What You Should (and Shouldn’t) Include in an Awards-Show Speech

Halle Berry. Photo: Getty Images

This weekend, the Golden Globes will be handing out trophies to some of Hollywood’s finest, but even a winner can lose if he or she doesn’t make the right kind of acceptance speech. Sure, awards voters keep in mind all sorts of important things when they fill out a ballot — “Was the performance amazing?” “Did I like the movie?” “Is this actor more successful than me and should I vote for someone else just to spite him?” — but one underrated, undeniable factor in picking a winner is how that victor will behave when called up to the podium to babble on for a full a minute, and the Golden Globes serve as a highly visible dry run for the Oscars. Luckily, Vulture is here to help! Here are three things to keep in mind to make any acceptance speech better, as well as three things to leave out of it.

INCLUDE: Cussing
What’s the quickest way to galvanize the audience in the theater and at home? A well-placed, tossed-off expletive! Don’t worry, producers will usually bleep it — it’s what they’ve got the seven-second delay for, after all. Melissa Leo got all the morning-after attention from the press for her inadvertent cussing during last year’s Oscarcast, but it’s even better to fling an F-bomb if you happen to be a well-respected British actress winning for a costume drama: Immediately, you’ve broken out of your own typecasting!

Grammy winners and Super Bowl champions are always quick to give holy hosannas after a big win, but actors are typically more selfish: They’re convinced that only they (and sometimes, their publicists) fully deserve that win. And that’s as it should be! God has nothing to do with the Oscars, or else he wouldn’t keep hiring Bruce Vilanch back.

INCLUDE: A good anecdote
Actors aren’t writers (though admittedly, when they try, they usually win an Oscar for it, as Emma Thompson, Matt Damon, and Ben Affleck can attest). Still, they’d be wise to think like one when crafting a speech, and it especially helps to make a really compelling anecdote the centerpiece of your time onstage. Was there a teacher who once gave you heartwarming advice? Do you have a spouse who drove you to that audition no one thought you could get, and his encouragement gave you the confidence you needed? Was Lauren Graham really mean to you when you were a mere extra on Gilmore Girls, and you’d like to dedicate this win to her? Find a good story and shape your speech around it! (And save it for the Oscars, if you can … it’s no fun to waste your best material at the dinner for the National Board of Review.)

DON’T INCLUDE: Thank-yous to your agent and publicist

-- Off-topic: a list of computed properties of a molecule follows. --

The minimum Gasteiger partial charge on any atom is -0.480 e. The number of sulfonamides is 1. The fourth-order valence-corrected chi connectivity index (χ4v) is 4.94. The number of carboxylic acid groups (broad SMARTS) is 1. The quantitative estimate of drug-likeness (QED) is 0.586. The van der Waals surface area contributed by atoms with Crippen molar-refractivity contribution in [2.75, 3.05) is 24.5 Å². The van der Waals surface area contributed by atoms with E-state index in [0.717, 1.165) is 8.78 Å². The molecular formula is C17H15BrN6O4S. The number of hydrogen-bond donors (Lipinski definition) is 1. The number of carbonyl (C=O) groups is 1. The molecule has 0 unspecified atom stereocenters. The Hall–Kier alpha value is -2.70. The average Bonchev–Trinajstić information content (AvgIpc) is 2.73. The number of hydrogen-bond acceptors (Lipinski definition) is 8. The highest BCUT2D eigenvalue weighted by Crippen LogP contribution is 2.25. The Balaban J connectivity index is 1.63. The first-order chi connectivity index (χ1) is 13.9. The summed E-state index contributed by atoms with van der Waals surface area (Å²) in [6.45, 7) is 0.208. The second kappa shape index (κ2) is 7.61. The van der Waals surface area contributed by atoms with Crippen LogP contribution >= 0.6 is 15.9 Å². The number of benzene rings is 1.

“But Vulture, my agent, publicist, stylist, lawyer, mistress, and makeup artist will never forgive me if I don’t dutifully recite their names during my precious minute at the podium!” Then here’s what you do: Give each of those important people their own speech in the months-long slog to Oscar. There are plenty of opportunities: Use the Los Angeles Film Critics ceremony to tout your publicist! Use the Critics Choice Awards to talk about your hair and makeup people! By the time the actual Oscar telecast comes around, they won’t mind (much) if you decide to go long talking about the importance of your late father, and how you wish he could be there to see this. And besides, there’s always Oscar’s backstage thank-you cam.

Be funny! Practice a good zinger! Starting things off with a joke is almost as effective as letting loose a good cuss word. Remember that great meeting you took with Judd Apatow a few months ago? Maybe he’d be willing to ghostwrite a good punch line.

DON’T INCLUDE: Time wasted on the conductor
That time you spent pausing, squinting into the orchestra pit, and hesitantly saying, “Oh, they want me to wrap it up?” Wasted! Sure, you’ve got no sense of time up there, but if you’re going to refer to the conductor at all, take your cues from Julia Roberts and threaten him with bodily harm. At least it’s creative! (He has a stick, and several orifices. Brainstorm from there.)

Keep in mind that if you do start blubbering up at the podium, the audience at home will tear up too … but then they’ll turn on you for it. Halle Berry, Gwyneth Paltrow, and Kate Winslet all started crying when they won Oscars, and though they gave us what we wanted — emotion and heightened stakes — they were roundly mocked afterwards, especially Winslet, who’s been pilloried in the British press ever since. Still, we’d advise you to go for it, as long as tears can be deployed at the appropriate moment (cry for your spouse, not your manager).

What You Should (and Shouldn’t) Include in an Awards-Show Speech